Processed meats cause cancer too

(Progressives Today)
(Progressives Today)

Sloane Mebane | Lifestyle Editor

On October 26, the World Health Organization (WHO) classified processed meat as a carcinogen, a cancer causing chemical agent. This was a shocking revelation for many Americans, especially as cable news networks exaggerated the report’s findings.

The World Health Organization has a specialized branch known as the International Agency for Research on Cancer  (IARC). One of the roles of this branch of the WHO is determining the carcinogenicity of different products based on data from several epidemiological studies. Epidemiology is the study of the factors, distributions and methods of controlling different types of diseases.

In the case of determining the carcinogenicity of processed meat, 22 experts from 10 different countries were recruited in order to review over 800 epidemiological studies. According to Forbes, 12 out of 18 of the long-term observation studies found a correlation between processed meat consumption and colon cancer. This places processed meat squarely in the “Group 1” category in IARC, thus labeling it “carcinogenic to humans.” This category also includes the infamous carcinogen tobacco which the majority of Americans know increases an individual’s risk of lung cancer.

The fact that products like bacon and hot dogs are categorized in the same field as cigarettes is a fear-inducing thought and has therefore led many newspapers to draw overzealous conclusions from the WHO report like: bacon is as dangerous as cigarettes. However, what is important to note is the exact significance and parameters that the WHO uses in order to classify consumer products. While “Group 1” is where all carcinogens are categorized, the level of their potency varies significantly.

According to Forbes, one of the misconceptions that has allowed for the misinterpretation of the conclusions drawn by the WHO is that absolute and relative risk mean the same thing. The absolute risk relates to the likelihood that someone will acquire a disease over a period of time.

The relative risk is a comparison of two groups that may both be at risk. In the case of the correlation between processed meat and colon cancer, there is an 18 percent increase in relative risk when 50 grams of processed meat is consumed daily. This equals to around two strips of bacon a day.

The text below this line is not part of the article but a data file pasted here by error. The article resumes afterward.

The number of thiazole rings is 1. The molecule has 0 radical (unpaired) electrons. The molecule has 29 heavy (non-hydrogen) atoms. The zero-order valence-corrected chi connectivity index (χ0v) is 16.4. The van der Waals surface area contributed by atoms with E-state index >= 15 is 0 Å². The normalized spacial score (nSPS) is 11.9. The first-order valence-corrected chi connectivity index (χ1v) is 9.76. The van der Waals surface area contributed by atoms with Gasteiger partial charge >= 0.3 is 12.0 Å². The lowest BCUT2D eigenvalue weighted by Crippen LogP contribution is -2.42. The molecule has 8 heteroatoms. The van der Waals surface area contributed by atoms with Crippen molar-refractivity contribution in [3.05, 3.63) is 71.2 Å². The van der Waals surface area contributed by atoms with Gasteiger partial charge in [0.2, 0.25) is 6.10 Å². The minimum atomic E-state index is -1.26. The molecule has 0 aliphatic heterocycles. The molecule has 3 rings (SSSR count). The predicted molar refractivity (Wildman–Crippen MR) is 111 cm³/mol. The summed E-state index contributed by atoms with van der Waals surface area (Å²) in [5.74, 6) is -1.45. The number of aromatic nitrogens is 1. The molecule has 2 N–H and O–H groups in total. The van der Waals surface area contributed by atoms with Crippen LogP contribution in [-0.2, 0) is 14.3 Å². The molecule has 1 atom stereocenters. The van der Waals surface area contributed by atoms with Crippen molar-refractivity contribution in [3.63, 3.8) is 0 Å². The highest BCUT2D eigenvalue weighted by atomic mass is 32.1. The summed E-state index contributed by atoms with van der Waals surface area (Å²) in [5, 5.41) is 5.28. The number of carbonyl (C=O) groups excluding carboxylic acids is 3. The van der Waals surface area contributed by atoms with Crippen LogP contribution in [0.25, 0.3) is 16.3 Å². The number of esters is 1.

“So if you started with a hypothetical 5 percent risk of developing bowel cancer, consuming 50 grams of bacon every day would only raise your risk to almost 6 percent.”

Therefore, while there is a correlation between colon cancer and processed meat, the absolute risk of developing such a cancer after daily consumption of products like bacon and sausages is not a drastic difference.

Edward White, a senior business major from Spotsylvania, Virginia does not believe this kind of report is going to have any major effect on the amount of processed meat consumed in the United States. “Hearing the news won’t change most people’s perspective. Bacon is something that we are all used to having in the morning for breakfast. To quit it like cold turkey would be too hard.“

While eating bacon, ham and sausages will not drastically affect your chances of developing cancer, understanding how to eat such foods in moderation is essential for avoiding other illnesses like heart disease.

Candace Barnes, a senior biology major from Georgetown, Guyana believes that most foods can be consumed if done in moderation. “Bacon causing cancer is extreme and vague. I think excessive amounts of any type of red meat can cause cancer, especially colon cancer, but in moderate amounts, and with exercise and other healthy eating habits, I don’t see why it should.”

An important takeaway from this WHO report and others of its kinds is to do your own research and fully understand the conclusions being drawn from the data. While the news is a very useful resource, when dealing with health and life choices it is also important to take such reports with a grain of salt.

Therefore, as long as you consume bacon and other processed meats in moderation, your absolute risk of colon cancer should not drastically increase.

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